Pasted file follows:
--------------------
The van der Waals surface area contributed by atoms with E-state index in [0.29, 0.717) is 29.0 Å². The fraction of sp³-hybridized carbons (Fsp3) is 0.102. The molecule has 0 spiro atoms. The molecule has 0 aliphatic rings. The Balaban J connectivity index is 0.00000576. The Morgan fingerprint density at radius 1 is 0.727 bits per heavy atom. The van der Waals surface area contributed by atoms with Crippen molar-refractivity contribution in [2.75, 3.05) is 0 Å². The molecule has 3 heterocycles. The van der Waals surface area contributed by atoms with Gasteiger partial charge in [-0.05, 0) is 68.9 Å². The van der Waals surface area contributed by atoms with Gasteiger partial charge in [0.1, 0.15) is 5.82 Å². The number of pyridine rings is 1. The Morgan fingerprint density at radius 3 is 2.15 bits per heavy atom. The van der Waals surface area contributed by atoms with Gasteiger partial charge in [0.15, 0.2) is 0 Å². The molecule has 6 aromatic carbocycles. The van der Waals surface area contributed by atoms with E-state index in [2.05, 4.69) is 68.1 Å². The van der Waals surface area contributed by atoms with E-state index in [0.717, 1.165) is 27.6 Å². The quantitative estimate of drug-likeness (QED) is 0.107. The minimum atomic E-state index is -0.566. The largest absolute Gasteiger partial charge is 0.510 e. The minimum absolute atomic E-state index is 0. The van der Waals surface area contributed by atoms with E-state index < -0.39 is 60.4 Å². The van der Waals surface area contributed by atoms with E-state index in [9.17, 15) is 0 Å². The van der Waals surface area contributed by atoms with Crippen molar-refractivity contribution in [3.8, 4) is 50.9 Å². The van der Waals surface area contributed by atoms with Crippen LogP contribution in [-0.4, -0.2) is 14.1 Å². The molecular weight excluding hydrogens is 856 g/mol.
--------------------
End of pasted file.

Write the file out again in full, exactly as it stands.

The van der Waals surface area contributed by atoms with E-state index in [0.29, 0.717) is 29.0 Å². The fraction of sp³-hybridized carbons (Fsp3) is 0.102. The molecule has 0 spiro atoms. The molecule has 0 aliphatic rings. The Balaban J connectivity index is 0.00000576. The Morgan fingerprint density at radius 1 is 0.727 bits per heavy atom. The van der Waals surface area contributed by atoms with Crippen molar-refractivity contribution in [2.75, 3.05) is 0 Å². The molecule has 3 heterocycles. The van der Waals surface area contributed by atoms with Gasteiger partial charge in [-0.05, 0) is 68.9 Å². The van der Waals surface area contributed by atoms with Gasteiger partial charge in [0.1, 0.15) is 5.82 Å². The number of pyridine rings is 1. The Morgan fingerprint density at radius 3 is 2.15 bits per heavy atom. The van der Waals surface area contributed by atoms with Gasteiger partial charge in [0.15, 0.2) is 0 Å². The molecule has 6 aromatic carbocycles. The van der Waals surface area contributed by atoms with E-state index in [2.05, 4.69) is 68.1 Å². The van der Waals surface area contributed by atoms with E-state index in [0.717, 1.165) is 27.6 Å². The quantitative estimate of drug-likeness (QED) is 0.107. The minimum atomic E-state index is -0.566. The largest absolute Gasteiger partial charge is 0.510 e. The minimum absolute atomic E-state index is 0. The van der Waals surface area contributed by atoms with E-state index < -0.39 is 60.4 Å². The van der Waals surface area contributed by atoms with E-state index in [9.17, 15) is 0 Å². The van der Waals surface area contributed by atoms with Crippen molar-refractivity contribution in [3.8, 4) is 50.9 Å². The van der Waals surface area contributed by atoms with Crippen LogP contribution in [-0.4, -0.2) is 14.1 Å². The molecular weight excluding hydrogens is 856 g/mol.